The Latest on Grandparent Visitation
Posted February 4th, 2016 by Anthony Carbone, PC.
Categories: Family Law.
What’s the latest on grandparent visitation? The decision to separate a child from his or her grandparent is not always an easy one. For one reason or another, a parent may decide it is best to separate the two. Do the grandparents have any rights? Will the court intercede on their behalf?
Grandparent do not have Free Access
Although it might seem fair to Granny or Pop Pop, the law does not automatically grant them free access to their children’s offspring. We previously covered the eight factors reviewed by the court in reference to grandparent visitation. These considerations are made in accordance with the guidelines presented in the statute regarding this subject. In summary, the judge is obligated to consider the following when an application for grandparent visitation is made:
- What is the relationship between the child/children and the grandparent(s)?
- Who does the child live with and how is the relationship between the grandparents and those parties?
- How long has it been since the child has been in contact with the grandparents?
- How will the proposed visitation effect the relationship between the child and his or her parents? If the child does not live with his or her parents, how will it impact the relationship the child has with the residential guardian?
- If the parents are divorced or separated, will the grandparents’ visitation possibly interfere with time sharing arrangements?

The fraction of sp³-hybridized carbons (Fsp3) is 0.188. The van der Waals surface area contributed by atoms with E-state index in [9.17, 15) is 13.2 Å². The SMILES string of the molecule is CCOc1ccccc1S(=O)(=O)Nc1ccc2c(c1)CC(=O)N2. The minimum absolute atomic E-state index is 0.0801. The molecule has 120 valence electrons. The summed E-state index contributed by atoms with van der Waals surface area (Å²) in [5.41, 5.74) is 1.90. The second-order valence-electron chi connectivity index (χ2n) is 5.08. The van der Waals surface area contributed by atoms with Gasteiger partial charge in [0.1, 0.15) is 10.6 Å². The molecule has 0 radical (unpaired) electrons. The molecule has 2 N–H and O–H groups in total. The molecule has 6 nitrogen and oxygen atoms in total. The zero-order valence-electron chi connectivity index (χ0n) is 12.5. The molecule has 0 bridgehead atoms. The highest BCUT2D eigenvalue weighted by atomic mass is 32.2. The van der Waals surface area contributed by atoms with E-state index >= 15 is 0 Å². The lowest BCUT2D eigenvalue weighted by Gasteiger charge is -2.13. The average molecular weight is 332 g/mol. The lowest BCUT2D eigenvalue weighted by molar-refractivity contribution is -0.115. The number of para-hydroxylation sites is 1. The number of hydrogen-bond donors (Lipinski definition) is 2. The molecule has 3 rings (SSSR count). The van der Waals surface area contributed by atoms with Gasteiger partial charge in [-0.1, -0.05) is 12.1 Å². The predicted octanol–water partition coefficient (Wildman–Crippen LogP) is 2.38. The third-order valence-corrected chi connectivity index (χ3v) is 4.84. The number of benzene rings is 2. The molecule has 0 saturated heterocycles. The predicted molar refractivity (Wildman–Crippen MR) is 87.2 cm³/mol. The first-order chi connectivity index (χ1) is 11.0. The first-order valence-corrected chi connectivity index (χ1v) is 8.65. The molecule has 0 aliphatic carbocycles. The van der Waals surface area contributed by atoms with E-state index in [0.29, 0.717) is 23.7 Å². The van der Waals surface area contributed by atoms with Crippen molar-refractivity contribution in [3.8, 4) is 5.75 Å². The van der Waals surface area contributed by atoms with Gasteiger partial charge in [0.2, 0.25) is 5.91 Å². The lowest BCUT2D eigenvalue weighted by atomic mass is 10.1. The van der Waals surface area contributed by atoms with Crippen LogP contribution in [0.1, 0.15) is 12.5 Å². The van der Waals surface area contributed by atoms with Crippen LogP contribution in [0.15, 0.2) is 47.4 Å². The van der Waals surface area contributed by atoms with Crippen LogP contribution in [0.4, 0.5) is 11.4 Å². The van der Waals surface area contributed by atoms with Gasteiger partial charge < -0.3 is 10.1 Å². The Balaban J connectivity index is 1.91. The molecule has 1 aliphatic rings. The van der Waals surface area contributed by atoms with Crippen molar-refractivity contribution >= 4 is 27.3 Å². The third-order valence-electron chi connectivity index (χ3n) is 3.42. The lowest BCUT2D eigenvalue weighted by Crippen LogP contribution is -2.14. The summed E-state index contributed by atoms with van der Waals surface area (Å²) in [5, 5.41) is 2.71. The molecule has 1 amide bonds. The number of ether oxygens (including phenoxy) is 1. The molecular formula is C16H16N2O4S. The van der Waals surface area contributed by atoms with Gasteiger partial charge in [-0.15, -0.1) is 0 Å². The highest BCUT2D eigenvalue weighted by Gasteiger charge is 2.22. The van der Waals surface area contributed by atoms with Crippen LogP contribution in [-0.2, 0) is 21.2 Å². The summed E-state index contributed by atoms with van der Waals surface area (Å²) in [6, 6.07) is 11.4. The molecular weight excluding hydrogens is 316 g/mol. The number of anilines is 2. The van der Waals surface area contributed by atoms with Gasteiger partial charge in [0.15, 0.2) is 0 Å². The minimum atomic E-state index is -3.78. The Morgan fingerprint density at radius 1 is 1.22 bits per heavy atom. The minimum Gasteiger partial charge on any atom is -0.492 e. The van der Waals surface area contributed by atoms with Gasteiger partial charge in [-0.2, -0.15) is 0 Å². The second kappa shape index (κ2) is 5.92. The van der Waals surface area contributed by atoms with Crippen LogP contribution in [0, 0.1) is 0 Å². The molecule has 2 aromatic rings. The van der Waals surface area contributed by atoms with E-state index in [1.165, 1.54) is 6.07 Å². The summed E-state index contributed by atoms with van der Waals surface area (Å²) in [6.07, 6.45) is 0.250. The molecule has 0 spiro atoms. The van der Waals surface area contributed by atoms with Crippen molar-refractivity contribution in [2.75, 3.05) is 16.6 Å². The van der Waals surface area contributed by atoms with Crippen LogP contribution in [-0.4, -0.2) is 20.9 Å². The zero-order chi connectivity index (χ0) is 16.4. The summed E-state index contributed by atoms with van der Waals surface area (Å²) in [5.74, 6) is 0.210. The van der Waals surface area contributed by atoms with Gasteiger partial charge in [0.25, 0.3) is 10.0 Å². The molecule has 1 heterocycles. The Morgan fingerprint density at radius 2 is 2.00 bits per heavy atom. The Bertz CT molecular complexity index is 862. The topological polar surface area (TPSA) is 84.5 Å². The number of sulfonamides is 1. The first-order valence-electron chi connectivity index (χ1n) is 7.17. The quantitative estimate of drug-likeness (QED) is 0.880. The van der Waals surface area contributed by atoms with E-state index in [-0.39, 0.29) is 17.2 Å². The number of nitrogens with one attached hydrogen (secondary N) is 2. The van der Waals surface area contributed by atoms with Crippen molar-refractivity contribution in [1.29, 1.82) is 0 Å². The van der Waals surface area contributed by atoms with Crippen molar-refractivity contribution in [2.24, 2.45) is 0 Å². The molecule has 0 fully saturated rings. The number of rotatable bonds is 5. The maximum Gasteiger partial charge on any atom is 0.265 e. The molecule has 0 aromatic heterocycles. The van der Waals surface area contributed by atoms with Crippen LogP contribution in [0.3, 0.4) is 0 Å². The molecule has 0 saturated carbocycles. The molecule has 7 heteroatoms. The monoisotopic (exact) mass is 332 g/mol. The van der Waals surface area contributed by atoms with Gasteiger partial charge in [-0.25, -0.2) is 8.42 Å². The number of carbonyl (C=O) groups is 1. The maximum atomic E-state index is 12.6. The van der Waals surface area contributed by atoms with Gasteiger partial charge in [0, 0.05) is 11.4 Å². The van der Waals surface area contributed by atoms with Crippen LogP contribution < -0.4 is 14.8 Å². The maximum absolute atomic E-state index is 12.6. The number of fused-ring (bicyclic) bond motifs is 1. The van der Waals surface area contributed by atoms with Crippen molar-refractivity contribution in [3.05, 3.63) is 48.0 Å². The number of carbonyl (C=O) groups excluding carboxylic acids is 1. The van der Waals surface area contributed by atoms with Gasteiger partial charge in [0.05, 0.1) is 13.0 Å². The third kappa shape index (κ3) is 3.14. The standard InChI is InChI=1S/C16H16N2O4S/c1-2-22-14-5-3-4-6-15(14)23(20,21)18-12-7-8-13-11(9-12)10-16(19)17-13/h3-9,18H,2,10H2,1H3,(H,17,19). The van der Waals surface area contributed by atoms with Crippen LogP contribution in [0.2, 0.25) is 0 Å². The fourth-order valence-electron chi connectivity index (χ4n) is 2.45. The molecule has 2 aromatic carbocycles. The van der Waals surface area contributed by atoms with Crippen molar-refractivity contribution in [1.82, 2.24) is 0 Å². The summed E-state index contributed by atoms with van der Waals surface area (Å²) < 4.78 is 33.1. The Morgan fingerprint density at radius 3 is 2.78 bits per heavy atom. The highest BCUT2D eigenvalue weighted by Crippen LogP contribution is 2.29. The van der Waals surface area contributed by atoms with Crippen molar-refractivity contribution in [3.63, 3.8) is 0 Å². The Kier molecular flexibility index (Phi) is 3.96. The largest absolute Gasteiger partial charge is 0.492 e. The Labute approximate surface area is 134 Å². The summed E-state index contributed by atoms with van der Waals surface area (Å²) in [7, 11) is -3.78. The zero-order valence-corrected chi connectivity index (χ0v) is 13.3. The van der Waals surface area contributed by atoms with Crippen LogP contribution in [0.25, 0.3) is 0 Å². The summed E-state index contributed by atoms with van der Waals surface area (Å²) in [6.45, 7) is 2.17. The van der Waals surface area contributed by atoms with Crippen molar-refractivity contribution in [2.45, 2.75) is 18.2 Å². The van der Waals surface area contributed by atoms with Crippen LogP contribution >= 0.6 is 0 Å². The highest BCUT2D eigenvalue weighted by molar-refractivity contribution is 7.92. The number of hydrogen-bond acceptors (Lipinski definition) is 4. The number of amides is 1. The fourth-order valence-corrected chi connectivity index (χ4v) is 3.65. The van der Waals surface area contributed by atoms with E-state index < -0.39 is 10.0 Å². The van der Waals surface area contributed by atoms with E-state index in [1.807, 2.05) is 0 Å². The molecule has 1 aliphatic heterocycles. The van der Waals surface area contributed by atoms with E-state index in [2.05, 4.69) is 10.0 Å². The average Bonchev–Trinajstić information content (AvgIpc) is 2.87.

- Have the grandparents filed the application in good faith?
- Has the grandparent been accused of any abuse or neglect?
- Is the visitation in the best interests of the child?
Best Interests of the Child
Court rulings have stressed that it is up to grandparents to prove their visitation is in the best interest of the child. In fact, it is crucial that grandparents prove that the grandchild would suffer harm by not visiting them.
Take the recent case of Anthony C. Major v. Julie Maguire, decided by the New Jersey Supreme Court on January 12, 2016. Like many matters of this type, it involves unfortunate circumstances. Anthony and Suzanne Majors were the happy grandparents to a little girl born in 2007. Their son and the child’s mother, Julie Maguire separated in 2009. At that time the child’s father was diagnosed with cancer and subsequently died in 2013. Prior to the loss of their son, the grandparents visited the child regularly and helped with her care.
After their son’s death, Mr. and Mrs. Majors were upset because they were only permitted to see their granddaughter on limited occasions. They applied to the court seeking relief. They were initially denied as the court did not feel they had made a case as to why their grandchild would be harmed. The Supreme Court disagreed and set up a procedure to be used in cases of this nature.
At the Law Offices of Anthony Carbone, we have assisted grandparents who have been denied visitation. Contact us concerning your current situation so that we may provide you with experienced legal advice.